The gap between imports and exports grew 2.2 percent to $29.2 billion, in line with forecasts, from a revised $28.5 billion in March that was larger than previously estimated, the Commerce Department said today in Washington. Foreign demand for U.S. goods dropped 2.3 percent, exceeding a decrease in imports.
Imports may rebound first in coming months as the U.S. economy begins to expand, while exports languish until a recovery takes hold among trading partners from Japan to Germany, widening the deficit further. That danger underscores Treasury Secretary Timothy Geithner’s call for other nations to implement stimulus and financial-rescue plans.
A growing gap means trade will not help the economy this year as much as in 2008, when it contributed the most to growth in three decades.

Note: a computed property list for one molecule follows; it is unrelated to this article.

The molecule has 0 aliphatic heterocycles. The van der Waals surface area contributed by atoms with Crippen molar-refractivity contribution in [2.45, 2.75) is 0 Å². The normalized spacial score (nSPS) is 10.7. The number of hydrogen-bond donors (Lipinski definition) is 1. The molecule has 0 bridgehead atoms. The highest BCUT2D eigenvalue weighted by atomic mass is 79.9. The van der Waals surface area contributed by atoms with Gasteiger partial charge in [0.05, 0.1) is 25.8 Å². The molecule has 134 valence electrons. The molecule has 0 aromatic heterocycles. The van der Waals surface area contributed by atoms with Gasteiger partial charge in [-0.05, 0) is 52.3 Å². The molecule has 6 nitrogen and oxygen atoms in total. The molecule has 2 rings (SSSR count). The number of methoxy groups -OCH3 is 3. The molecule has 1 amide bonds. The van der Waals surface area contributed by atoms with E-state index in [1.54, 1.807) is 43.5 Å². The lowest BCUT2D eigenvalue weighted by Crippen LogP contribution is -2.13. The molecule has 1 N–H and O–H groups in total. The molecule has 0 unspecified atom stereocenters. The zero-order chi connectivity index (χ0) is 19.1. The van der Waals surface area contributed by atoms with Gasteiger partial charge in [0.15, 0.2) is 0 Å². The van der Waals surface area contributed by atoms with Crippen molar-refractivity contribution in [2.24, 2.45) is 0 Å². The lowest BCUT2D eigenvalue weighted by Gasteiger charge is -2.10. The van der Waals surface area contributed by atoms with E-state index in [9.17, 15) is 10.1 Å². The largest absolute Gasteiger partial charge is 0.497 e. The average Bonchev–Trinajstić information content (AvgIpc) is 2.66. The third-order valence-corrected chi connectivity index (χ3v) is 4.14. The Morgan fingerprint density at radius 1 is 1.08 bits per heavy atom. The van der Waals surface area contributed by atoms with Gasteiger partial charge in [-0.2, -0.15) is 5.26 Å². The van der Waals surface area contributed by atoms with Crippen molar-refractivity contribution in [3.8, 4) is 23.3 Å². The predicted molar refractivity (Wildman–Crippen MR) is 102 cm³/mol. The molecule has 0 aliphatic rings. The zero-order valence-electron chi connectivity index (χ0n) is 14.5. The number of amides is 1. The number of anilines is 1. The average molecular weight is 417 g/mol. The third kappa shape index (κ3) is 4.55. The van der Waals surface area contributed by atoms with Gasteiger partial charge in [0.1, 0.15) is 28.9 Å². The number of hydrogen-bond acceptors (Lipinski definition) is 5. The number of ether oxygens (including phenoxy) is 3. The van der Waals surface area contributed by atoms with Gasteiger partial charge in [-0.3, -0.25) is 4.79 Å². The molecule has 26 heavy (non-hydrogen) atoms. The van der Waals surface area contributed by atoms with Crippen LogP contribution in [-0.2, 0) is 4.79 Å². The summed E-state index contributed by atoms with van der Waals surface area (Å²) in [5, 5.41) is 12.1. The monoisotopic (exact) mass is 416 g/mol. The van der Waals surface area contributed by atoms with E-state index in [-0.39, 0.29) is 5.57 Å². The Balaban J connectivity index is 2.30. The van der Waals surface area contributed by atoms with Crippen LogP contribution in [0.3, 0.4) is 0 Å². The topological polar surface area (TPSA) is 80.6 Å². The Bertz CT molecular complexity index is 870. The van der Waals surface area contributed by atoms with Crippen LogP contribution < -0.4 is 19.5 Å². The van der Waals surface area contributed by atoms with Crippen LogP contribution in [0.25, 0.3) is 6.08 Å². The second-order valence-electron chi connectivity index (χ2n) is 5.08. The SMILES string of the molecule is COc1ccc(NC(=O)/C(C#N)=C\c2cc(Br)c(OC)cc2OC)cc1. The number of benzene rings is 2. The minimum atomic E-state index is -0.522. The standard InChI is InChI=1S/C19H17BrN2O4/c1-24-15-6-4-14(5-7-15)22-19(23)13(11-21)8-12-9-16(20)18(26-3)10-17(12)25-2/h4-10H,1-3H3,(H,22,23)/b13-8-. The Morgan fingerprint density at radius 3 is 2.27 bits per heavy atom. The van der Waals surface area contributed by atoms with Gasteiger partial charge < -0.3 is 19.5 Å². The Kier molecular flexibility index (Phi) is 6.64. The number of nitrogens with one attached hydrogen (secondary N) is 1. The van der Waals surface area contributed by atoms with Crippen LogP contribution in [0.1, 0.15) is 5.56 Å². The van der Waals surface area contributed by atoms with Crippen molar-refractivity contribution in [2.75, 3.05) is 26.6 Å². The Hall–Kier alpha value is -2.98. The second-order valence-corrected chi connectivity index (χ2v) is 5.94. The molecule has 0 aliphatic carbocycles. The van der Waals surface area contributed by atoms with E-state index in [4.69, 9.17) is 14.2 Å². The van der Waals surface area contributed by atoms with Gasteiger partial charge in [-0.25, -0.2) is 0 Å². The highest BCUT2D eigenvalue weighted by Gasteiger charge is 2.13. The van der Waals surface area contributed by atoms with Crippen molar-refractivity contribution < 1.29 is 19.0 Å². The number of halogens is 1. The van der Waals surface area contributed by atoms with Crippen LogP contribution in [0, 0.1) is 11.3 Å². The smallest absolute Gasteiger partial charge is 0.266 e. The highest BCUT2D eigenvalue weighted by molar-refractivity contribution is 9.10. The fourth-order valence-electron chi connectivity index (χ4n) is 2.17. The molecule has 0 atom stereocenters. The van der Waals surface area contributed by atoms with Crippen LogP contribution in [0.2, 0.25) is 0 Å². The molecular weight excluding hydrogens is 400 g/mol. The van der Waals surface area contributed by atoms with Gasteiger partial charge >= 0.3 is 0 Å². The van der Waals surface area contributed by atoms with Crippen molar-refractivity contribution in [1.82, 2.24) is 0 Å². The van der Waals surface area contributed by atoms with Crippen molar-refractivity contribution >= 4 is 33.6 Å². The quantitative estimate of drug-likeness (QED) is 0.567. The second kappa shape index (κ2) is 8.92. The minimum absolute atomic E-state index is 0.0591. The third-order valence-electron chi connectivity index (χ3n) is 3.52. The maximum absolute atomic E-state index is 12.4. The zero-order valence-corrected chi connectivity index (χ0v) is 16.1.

The drop in exports reflected reduced foreign demand for engines, machinery and metals. At $121.1 billion, the level of exports was the lowest since July 2006.
Exports to Japan dropped to the lowest level since 1994 and those to South and Central America were the weakest in two years, today’s report showed.
Imports decreased 1.4 percent to $150.3 billion, the fewest since September 2004. The drop was led by declines in purchases of fuel, other than crude oil, drilling equipment, computer accessories and toys from abroad.
Imports of crude oil rose as the price climbed to $46.60 a barrel from $41.36 in March, according to today’s report.
The politically sensitive trade gap with China increased to $16.8 billion from $15.6 billion in the prior month.